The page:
TAMPA — Roughly once a week, Bucs rookie tight end Payne Durham phones his high school coach in Georgia to thank him for getting his late-blooming football career off the ground.
But in reality, Reggie Stancil didn’t so much give Durham’s career a jump-start as he gave it a jump shot.
“It was all because of a 3-pointer at a pep rally,” Stancil said Friday afternoon.
Before Durham evolved into a three-year starter at Purdue and fifth-round draft pick, he was a year-round lacrosse player in the Atlanta suburb of Suwanee, Georgia. Though he dabbled in pee-wee football as a prepubescent, he had long since abandoned the sport upon arriving at Peachtree Ridge High.
But he splashed onto Stancil’s radar during a winter-sports pep rally his junior year. Stancil, who had only recently been hired as Peachtree Ridge head coach, became enamored upon watching Durham — now 6-foot-6 — compete in a slam-dunk contest.
“He’s a big kid, and I’m like, ‘How in the world is this kid not playing football?’” recalled Stancil, now head coach at Dacula (Georgia) High. “So I asked one of the coaches, ‘Hey, have you guys ever tried (to get him to come out)?’ He said, ‘Yeah, we used to try all the time, he just never came out.’”
That’s when Stancil approached Durham, making a wager that would alter the 16-year-old’s life.
“So I went up to him when it was all over and I said, ‘Hey, I want to make a deal with you: I’ve never shot a basketball in this gym. If I hit a 3-pointer, you’ve got to come try out for football in the spring,’” Stancil said. “And I said, ‘If I miss it, I’ll never ask you again about trying out for football.’
“I made the shot.”
That one was from the corner. Durham recalls him making a bunch more, in succession.
“He made like, eight in a row, and just kept scooting back and kept looking at me saying, ‘You’re going to play football now,’” Durham said Friday during the inaugural day of the Bucs’ weekend rookie minicamp. “So he was hiding something up his sleeve.”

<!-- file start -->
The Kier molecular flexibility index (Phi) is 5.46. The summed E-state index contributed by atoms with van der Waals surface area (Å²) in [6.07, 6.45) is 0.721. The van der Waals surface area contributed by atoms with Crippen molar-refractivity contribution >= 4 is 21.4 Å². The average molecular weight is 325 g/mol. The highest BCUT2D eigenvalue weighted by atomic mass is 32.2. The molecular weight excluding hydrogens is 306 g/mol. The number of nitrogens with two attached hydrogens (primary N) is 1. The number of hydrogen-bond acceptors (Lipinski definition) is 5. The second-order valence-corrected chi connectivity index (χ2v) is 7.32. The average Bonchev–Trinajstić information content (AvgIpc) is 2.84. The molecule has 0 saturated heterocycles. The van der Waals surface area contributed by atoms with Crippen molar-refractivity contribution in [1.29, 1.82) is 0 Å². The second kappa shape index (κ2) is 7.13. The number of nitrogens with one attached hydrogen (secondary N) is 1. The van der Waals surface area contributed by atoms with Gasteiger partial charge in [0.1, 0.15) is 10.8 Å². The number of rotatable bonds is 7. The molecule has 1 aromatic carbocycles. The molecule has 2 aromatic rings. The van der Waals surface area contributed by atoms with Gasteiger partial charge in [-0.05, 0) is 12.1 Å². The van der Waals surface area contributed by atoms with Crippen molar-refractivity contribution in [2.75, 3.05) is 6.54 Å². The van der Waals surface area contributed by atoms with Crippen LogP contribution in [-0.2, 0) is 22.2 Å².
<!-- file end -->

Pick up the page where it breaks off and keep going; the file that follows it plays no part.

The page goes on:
Because Peachtree Ridge’s lacrosse team advanced deep into the state playoffs that year, Durham missed spring practice but arrived for summer workouts. Stancil said Durham’s potential was brandished on his second day with the team — during a seven-on-seven game.
“It was his first day actually running plays with us and everything, so we kind of kept it limited for him,” said Stancil, who played three sports in high school (including hoops) and became a career 5,000-yard passer at Jacksonville (Alabama) State.
“And he scored four touchdowns on a kid that had committed to Florida State. From that day on, he was like, ‘Coach, I love football.’”
Durham caught 22 passes for 330 yards as a Peachtree Ridge senior, earning all-county and all-region honors.
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A half-decade later, the trajectory of Stancil’s 3-pointer gets more surreal by the day. Durham, who has worn Rob Gronkowski’s number (87) his entire career, now wears it for the last team for which Gronk played.
“They gave me a small list of numbers to pick, and it was kind of a no-brainer for me,” said Durham, who caught 21 touchdown passes in 45 career games at Purdue. “But it’s an honor, the greatest tight end of all time, I’m wearing his jersey from two years ago. Definitely an honor, definitely a privilege, and I’m looking forward to kind of trying to fill those shoes slowly.”
Contact Joey Knight at firstname.lastname@example.org. Follow @TBTimes_Bulls
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